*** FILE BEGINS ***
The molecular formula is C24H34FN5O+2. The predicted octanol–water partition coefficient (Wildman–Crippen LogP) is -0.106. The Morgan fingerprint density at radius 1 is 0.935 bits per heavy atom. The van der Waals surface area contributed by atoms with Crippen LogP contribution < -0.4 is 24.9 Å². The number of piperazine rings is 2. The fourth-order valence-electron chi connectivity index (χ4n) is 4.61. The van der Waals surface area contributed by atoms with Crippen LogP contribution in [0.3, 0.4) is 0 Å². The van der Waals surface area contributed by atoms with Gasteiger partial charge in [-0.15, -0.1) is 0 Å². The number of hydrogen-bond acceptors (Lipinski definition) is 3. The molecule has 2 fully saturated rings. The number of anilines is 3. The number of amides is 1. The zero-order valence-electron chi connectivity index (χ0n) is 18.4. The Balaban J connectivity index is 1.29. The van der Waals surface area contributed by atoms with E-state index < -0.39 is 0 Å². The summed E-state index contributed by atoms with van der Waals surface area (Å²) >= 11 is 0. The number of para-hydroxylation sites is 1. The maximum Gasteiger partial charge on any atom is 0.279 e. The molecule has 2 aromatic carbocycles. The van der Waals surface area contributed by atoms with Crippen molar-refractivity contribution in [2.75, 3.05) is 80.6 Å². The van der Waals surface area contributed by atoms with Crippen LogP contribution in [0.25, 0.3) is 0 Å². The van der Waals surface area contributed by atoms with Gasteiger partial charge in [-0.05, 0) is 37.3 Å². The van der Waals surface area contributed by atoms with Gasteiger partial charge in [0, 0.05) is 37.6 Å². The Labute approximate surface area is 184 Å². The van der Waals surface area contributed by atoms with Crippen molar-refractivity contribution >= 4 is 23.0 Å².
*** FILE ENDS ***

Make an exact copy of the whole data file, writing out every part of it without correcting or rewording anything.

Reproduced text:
The molecular formula is C24H34FN5O+2. The predicted octanol–water partition coefficient (Wildman–Crippen LogP) is -0.106. The Morgan fingerprint density at radius 1 is 0.935 bits per heavy atom. The van der Waals surface area contributed by atoms with Crippen LogP contribution < -0.4 is 24.9 Å². The number of piperazine rings is 2. The fourth-order valence-electron chi connectivity index (χ4n) is 4.61. The van der Waals surface area contributed by atoms with Crippen LogP contribution in [0.3, 0.4) is 0 Å². The van der Waals surface area contributed by atoms with Gasteiger partial charge in [-0.15, -0.1) is 0 Å². The number of hydrogen-bond acceptors (Lipinski definition) is 3. The molecule has 2 fully saturated rings. The number of anilines is 3. The number of amides is 1. The zero-order valence-electron chi connectivity index (χ0n) is 18.4. The Balaban J connectivity index is 1.29. The van der Waals surface area contributed by atoms with E-state index < -0.39 is 0 Å². The summed E-state index contributed by atoms with van der Waals surface area (Å²) >= 11 is 0. The number of para-hydroxylation sites is 1. The maximum Gasteiger partial charge on any atom is 0.279 e. The molecule has 2 aromatic carbocycles. The van der Waals surface area contributed by atoms with Crippen molar-refractivity contribution in [2.75, 3.05) is 80.6 Å². The van der Waals surface area contributed by atoms with Crippen LogP contribution in [0.25, 0.3) is 0 Å². The van der Waals surface area contributed by atoms with Gasteiger partial charge in [-0.05, 0) is 37.3 Å². The van der Waals surface area contributed by atoms with Gasteiger partial charge in [0, 0.05) is 37.6 Å². The Labute approximate surface area is 184 Å². The van der Waals surface area contributed by atoms with Crippen molar-refractivity contribution >= 4 is 23.0 Å².